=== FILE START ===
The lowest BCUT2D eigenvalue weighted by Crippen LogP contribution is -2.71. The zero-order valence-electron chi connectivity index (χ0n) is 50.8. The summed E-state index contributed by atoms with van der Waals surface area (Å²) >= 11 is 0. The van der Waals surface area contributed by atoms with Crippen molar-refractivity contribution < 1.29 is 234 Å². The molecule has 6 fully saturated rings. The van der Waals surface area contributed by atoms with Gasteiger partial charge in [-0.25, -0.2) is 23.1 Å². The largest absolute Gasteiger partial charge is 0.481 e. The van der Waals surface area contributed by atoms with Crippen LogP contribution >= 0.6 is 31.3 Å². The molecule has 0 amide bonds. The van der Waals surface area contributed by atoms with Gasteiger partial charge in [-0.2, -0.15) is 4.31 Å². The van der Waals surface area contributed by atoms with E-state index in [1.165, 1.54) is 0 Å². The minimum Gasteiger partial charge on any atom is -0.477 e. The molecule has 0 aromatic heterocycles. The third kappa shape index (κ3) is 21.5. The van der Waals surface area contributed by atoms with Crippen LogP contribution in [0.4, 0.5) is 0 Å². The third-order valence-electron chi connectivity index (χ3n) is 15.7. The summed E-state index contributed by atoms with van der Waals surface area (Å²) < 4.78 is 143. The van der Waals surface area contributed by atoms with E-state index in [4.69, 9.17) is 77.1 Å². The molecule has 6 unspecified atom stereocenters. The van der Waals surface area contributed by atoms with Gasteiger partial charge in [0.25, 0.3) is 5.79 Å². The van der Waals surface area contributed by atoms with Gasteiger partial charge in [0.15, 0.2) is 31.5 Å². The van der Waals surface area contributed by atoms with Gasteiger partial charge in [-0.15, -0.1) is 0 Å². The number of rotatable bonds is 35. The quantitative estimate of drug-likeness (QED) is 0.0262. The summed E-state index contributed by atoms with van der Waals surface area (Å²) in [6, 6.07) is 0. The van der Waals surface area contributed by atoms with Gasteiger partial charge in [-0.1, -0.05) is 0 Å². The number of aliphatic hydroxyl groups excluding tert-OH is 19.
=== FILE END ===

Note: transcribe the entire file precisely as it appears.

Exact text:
The lowest BCUT2D eigenvalue weighted by Crippen LogP contribution is -2.71. The zero-order valence-electron chi connectivity index (χ0n) is 50.8. The summed E-state index contributed by atoms with van der Waals surface area (Å²) >= 11 is 0. The van der Waals surface area contributed by atoms with Crippen molar-refractivity contribution < 1.29 is 234 Å². The molecule has 6 fully saturated rings. The van der Waals surface area contributed by atoms with Gasteiger partial charge in [-0.25, -0.2) is 23.1 Å². The largest absolute Gasteiger partial charge is 0.481 e. The van der Waals surface area contributed by atoms with Crippen LogP contribution >= 0.6 is 31.3 Å². The molecule has 0 amide bonds. The van der Waals surface area contributed by atoms with Gasteiger partial charge in [-0.2, -0.15) is 4.31 Å². The van der Waals surface area contributed by atoms with E-state index in [1.165, 1.54) is 0 Å². The minimum Gasteiger partial charge on any atom is -0.477 e. The molecule has 0 aromatic heterocycles. The third kappa shape index (κ3) is 21.5. The van der Waals surface area contributed by atoms with Crippen LogP contribution in [0.4, 0.5) is 0 Å². The third-order valence-electron chi connectivity index (χ3n) is 15.7. The summed E-state index contributed by atoms with van der Waals surface area (Å²) < 4.78 is 143. The van der Waals surface area contributed by atoms with E-state index in [4.69, 9.17) is 77.1 Å². The molecule has 6 unspecified atom stereocenters. The van der Waals surface area contributed by atoms with Gasteiger partial charge in [0.25, 0.3) is 5.79 Å². The van der Waals surface area contributed by atoms with Gasteiger partial charge in [0.15, 0.2) is 31.5 Å². The van der Waals surface area contributed by atoms with Gasteiger partial charge in [-0.15, -0.1) is 0 Å². The number of rotatable bonds is 35. The quantitative estimate of drug-likeness (QED) is 0.0262. The summed E-state index contributed by atoms with van der Waals surface area (Å²) in [6, 6.07) is 0. The van der Waals surface area contributed by atoms with Gasteiger partial charge in [-0.1, -0.05) is 0 Å². The number of aliphatic hydroxyl groups excluding tert-OH is 19.